Scott H. Davis, VP of Software Development, Limelight Networks
APIs have become a critical technology for our applications and services. They are fundamental to multiple aspects of the cloud native application world and are integral to the nature of Microservices-based applications; how these modern applications are constructed, how the components interact and how we access them. APIs are how we enable machine-to-machine communication of all types, including smart devices and IoT (Internet of Things).
Let’s start by considering user interfaces. Today, it is no longer adequate to only access applications and cloud native services through a single desktop application and its user interface. Instead, we access our services through a variety of different user interfaces in many forms, including web browsers, native mobile applications on smartphones and tablets, speech recognition interfaces, smart watches and even our thermostats; each with their own interface idiosyncrasies. The way to keep the complex cloud native services behind all these interfaces manageable is through an abstracted set of APIs. The logic behind delivering such services must be separate from these user interfaces and abstracted behind carefully considered APIs. However, that’s only one aspect of APIs in the cloud native world.
Cloud Native Applications are constructed using a technique known as microservices, which is an application architecture and methodology that decomposes the large, monolithic applications of the past into a set of small, discrete processes that facilitate both independent development and scale-out for each independent function.
APIs are the glue that hold together the world of cloud native applications and services. They are also key to enabling our smart devices. What these uses have in common is a strong emphasis on machine-to-machine communication in all of its forms
The key to this architecture is making sure that each microservice handles only one function, which is accessed via a well-defined API. To achieve the benefits of this architecture, microservices can’t have any dependencies on each other, except through their APIs. This means no shared data structures can be kept in memory or in databases that are used and modified by multiple services. When fully embraced, software development projects can build and ship microservices independently of each other – meaning separate teams can deploy software on their own schedules. The component APIs are the glue that holds these systems together as they evolve.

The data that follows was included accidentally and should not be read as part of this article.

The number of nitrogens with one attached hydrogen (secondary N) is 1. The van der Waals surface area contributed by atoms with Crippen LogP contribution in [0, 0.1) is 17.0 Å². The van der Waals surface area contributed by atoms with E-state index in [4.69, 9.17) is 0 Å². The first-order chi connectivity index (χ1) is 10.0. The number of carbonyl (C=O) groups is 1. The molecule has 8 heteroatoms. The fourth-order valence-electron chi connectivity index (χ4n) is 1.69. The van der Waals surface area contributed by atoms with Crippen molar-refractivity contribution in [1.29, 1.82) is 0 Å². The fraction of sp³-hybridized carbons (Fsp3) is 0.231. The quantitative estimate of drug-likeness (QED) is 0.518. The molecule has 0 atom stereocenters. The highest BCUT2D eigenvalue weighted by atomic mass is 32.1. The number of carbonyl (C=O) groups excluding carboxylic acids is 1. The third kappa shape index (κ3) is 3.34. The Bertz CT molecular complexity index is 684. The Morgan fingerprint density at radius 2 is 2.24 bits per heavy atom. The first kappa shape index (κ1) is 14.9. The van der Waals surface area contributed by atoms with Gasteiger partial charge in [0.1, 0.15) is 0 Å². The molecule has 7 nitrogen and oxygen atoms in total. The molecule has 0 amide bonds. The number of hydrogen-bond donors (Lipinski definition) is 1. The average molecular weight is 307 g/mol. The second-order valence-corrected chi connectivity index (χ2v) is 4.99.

With older application design methodologies, it would take engineers months, or even years, to build and maintain large, monolithic software programs. Whenever the code that implemented a common function needed to be changed either to fix a bug or add a feature, it had to be updated in multiple places owned by different teams. For performance reasons, such functions would frequently share state with each other, leading to fragile and difficult to evolve systems. That’s where today’s microservices’ design methodology really shines and facilitates today’s cloud scale services; making it easier to develop systems with reusable component parts that can be utilized by multiple applications and services throughout the organization. This advance wasonly made possible by well-designed APIs and by adhering to microservices design principles.
To effectively implement this architecture, organizations need to ensure that microservices have a well formed, backward and forward compatible API, and only communicate with its peers through their APIs. Container technology is well suited to microservices, either in a serverless or longer-lived variant, as they provide operating systems an independent, portable envelope for the application code comprising each function. Each microservice executing in a container is self-contained, and can be rapidly provisioned or cloned via automation to scale out and back dynamically based on the load demands.
APIs are the glue that hold together the world of cloud native applications and services. They are also key to enabling our smart devices. What these uses have in common is a strong emphasis on machine-to-machine communication in all of its forms. APIs facilitate this communication in both the internal workings of these complex systems and services, as well as controlling their interactions with the external, physical world.